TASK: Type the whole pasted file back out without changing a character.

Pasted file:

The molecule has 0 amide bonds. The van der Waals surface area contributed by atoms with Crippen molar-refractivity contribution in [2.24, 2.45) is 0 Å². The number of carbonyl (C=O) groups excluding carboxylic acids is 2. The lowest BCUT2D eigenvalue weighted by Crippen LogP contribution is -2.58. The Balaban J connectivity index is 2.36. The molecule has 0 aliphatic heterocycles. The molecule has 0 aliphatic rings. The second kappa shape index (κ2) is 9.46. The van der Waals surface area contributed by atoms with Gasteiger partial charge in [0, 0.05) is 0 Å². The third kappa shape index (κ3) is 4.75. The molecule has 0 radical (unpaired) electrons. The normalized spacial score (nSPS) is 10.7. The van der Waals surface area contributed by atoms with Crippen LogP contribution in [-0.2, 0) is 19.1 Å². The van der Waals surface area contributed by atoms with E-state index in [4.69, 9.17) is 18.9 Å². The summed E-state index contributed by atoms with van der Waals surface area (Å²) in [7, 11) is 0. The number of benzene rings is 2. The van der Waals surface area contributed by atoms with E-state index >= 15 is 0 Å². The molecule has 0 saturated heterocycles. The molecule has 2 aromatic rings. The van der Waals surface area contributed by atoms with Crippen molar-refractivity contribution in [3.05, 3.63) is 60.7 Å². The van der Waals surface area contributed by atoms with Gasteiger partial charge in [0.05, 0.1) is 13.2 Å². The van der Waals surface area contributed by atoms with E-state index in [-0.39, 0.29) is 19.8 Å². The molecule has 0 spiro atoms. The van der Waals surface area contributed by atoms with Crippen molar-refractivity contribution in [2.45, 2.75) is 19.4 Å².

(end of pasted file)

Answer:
The molecule has 0 amide bonds. The van der Waals surface area contributed by atoms with Crippen molar-refractivity contribution in [2.24, 2.45) is 0 Å². The number of carbonyl (C=O) groups excluding carboxylic acids is 2. The lowest BCUT2D eigenvalue weighted by Crippen LogP contribution is -2.58. The Balaban J connectivity index is 2.36. The molecule has 0 aliphatic heterocycles. The molecule has 0 aliphatic rings. The second kappa shape index (κ2) is 9.46. The van der Waals surface area contributed by atoms with Gasteiger partial charge in [0, 0.05) is 0 Å². The third kappa shape index (κ3) is 4.75. The molecule has 0 radical (unpaired) electrons. The normalized spacial score (nSPS) is 10.7. The van der Waals surface area contributed by atoms with Crippen LogP contribution in [-0.2, 0) is 19.1 Å². The van der Waals surface area contributed by atoms with E-state index in [4.69, 9.17) is 18.9 Å². The summed E-state index contributed by atoms with van der Waals surface area (Å²) in [7, 11) is 0. The number of benzene rings is 2. The van der Waals surface area contributed by atoms with E-state index >= 15 is 0 Å². The molecule has 0 saturated heterocycles. The molecule has 2 aromatic rings. The van der Waals surface area contributed by atoms with Crippen molar-refractivity contribution in [3.05, 3.63) is 60.7 Å². The van der Waals surface area contributed by atoms with Gasteiger partial charge in [0.05, 0.1) is 13.2 Å². The van der Waals surface area contributed by atoms with E-state index in [-0.39, 0.29) is 19.8 Å². The molecule has 0 spiro atoms. The van der Waals surface area contributed by atoms with Crippen molar-refractivity contribution in [2.45, 2.75) is 19.4 Å².